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Triggering fans on coolant temperature instead of CPU temps?

bjcsoln

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So, now that I have my AIDI64 panel (sort've) setup, I noticed that the default ASUS qfan controller profiles have the graphs triggering the fans based on CPU/GPU temps.

Question - does it make more sense to trigger the fans based on the coolant temperature? Its the coolant that takes away the heat, so, for example, as long as its staying at 32c (as an example), even if the CPU goes up to 50c increasing the fans is only going to help keep the coolant, well, cooler?

What do other people do for their profiles? do you trigger off of hardware temps (like CPU or GPU) or off of the coolant temps?

Thanks,
 

bjcsoln

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Okay quick update - looking in my BIOS to be honest I don't know what temperature device they are being triggered off of..Based on what I could observe, I think its the CPU temp (when it hits about 50c I can see the RPMs going higher but I am not sure.
 

Izerous

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I started water cooling back around ~2003 or so. I stopped using external sensor taped to the blocks and coolant sensors around 2006 and never tried to use them again. Yes more data is never bad in theory but useless data is useless. Short version coolant temps don't really show what is going on that well, loop equalization, lag of temperature, where the sensor is (pump ads heat too) etc I found that the CPU/GPU temps were all that really mattered and pulled all of the external sensors.
 

sswilson

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Yeah, I'd think that the "lag" mentioned above would be the problem when it comes to using coolant temp as your trigger. CPU/GPU temps would have spiked to potentially unsafe levels for quite a long period of time before those temps would affect a large enough change in coolant temp to drive fans to bring down the temps. The same would be true the other way.... CPU/GPU temps would drop almost immediately but coolant temp would keep the fans running for 10 - 15 minutes before those temps would drop.
 

lowfat

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I wouldn't tie the pump speed to coolant temp but I see no issue w/ fan speed being tied to it. The temp of the GPU and CPU depend wholly to the water temperature anyways as long as flow rate is sufficient.
 

Izerous

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I wouldn't tie the pump speed to coolant temp
Agree with this part 100%. Pumps should essentially be cranked to highest comfortable speed and left alone. dual D5S in series and isolated and they are nearly inaudible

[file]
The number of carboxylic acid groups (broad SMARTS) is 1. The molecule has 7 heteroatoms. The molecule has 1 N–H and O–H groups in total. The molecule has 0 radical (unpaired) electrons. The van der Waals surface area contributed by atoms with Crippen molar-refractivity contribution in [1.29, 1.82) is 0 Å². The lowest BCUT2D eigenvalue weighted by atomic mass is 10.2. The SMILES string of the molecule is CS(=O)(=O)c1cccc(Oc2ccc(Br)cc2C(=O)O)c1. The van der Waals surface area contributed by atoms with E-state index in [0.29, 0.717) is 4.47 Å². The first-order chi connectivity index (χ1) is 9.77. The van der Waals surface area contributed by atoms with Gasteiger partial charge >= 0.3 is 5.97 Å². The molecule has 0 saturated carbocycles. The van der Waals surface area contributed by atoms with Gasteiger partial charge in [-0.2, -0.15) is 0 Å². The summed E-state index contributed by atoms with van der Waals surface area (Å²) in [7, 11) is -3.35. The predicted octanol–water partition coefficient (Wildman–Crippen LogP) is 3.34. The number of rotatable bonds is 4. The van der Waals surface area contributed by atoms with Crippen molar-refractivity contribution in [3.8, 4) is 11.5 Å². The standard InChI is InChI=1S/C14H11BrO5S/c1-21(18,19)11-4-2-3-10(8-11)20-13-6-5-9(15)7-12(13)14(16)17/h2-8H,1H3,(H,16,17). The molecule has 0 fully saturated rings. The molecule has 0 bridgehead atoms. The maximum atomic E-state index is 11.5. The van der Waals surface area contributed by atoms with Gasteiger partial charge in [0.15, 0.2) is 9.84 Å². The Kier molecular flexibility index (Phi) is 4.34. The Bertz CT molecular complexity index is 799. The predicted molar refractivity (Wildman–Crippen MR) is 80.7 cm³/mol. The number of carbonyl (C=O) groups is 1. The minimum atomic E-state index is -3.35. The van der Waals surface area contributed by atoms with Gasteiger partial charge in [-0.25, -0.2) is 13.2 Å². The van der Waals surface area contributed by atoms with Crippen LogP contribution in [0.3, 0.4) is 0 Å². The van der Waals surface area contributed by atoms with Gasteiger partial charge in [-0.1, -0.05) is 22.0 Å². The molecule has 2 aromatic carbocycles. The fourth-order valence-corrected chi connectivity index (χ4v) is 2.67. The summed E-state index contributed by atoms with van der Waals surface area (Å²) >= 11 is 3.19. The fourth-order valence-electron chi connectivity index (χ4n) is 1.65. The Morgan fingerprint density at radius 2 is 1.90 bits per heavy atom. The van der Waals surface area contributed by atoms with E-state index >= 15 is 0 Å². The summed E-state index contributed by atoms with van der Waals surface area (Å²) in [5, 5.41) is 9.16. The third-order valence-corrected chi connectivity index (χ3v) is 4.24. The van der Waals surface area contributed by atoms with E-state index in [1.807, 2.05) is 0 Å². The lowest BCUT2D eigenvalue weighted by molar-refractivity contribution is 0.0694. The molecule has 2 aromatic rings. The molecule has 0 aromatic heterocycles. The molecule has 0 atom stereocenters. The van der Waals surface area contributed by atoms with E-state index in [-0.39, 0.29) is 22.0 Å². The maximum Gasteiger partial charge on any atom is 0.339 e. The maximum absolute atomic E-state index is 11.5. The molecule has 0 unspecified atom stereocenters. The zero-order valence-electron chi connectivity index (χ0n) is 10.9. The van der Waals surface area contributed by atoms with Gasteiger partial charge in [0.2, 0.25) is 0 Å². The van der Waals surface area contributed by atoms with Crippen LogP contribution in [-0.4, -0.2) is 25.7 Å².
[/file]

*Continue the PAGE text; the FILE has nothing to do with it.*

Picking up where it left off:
Entz

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Yeah der8auer did a video on that recently. Makes a world of difference.

I have tried it both way ways and honestly I prefer CPU. Between coolant "stabilizing" time (lag above, no idea what to call it lol) and ambient temperature differences it always felt like I was trying to hit a moving target.

That being said I actually prefer a constant fan profile that is within my desired threshold for noise. Constantly changing fan noise bothers me more than just a static one. Everyone is different however.
 

clshades

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Agree with this part 100%. Pumps should essentially be cranked to highest comfortable speed and left alone. dual D5S in series and isolated and they are nearly inaudible
That's not how to run a pump at all. Whoever came up with that little gem is waaaay wrong.
 

Izerous

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That's not how to run a pump at all. Whoever came up with that little gem is waaaay wrong.

You mess with dynamic pumps speeds or a different approach? By comfortable speed/temp/noise maybe not detailed enough. The D5S's I let go wild since I can't even hear them. The DDC I used to use I had dialed back a little due to noise but I don't try at all to control beyond a static speed.

Benefits do decress off after certain flow rates but they don't completely flatten out.
 

bjcsoln

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Weighing in on ClShades point (I think this is where he is going on this), in a small closed loop system, I also don't think the water flow speed (and therefore the pump) makes that much difference. Its really about the process for how much energy the water can remove from the block as it passes over.

Question (and maybe an assumption here) - but if the coolant is cooler, then it should be able to transfer more heat away from the block?

Vs (as an example) if the water if warmer, but moving faster across the block.
 
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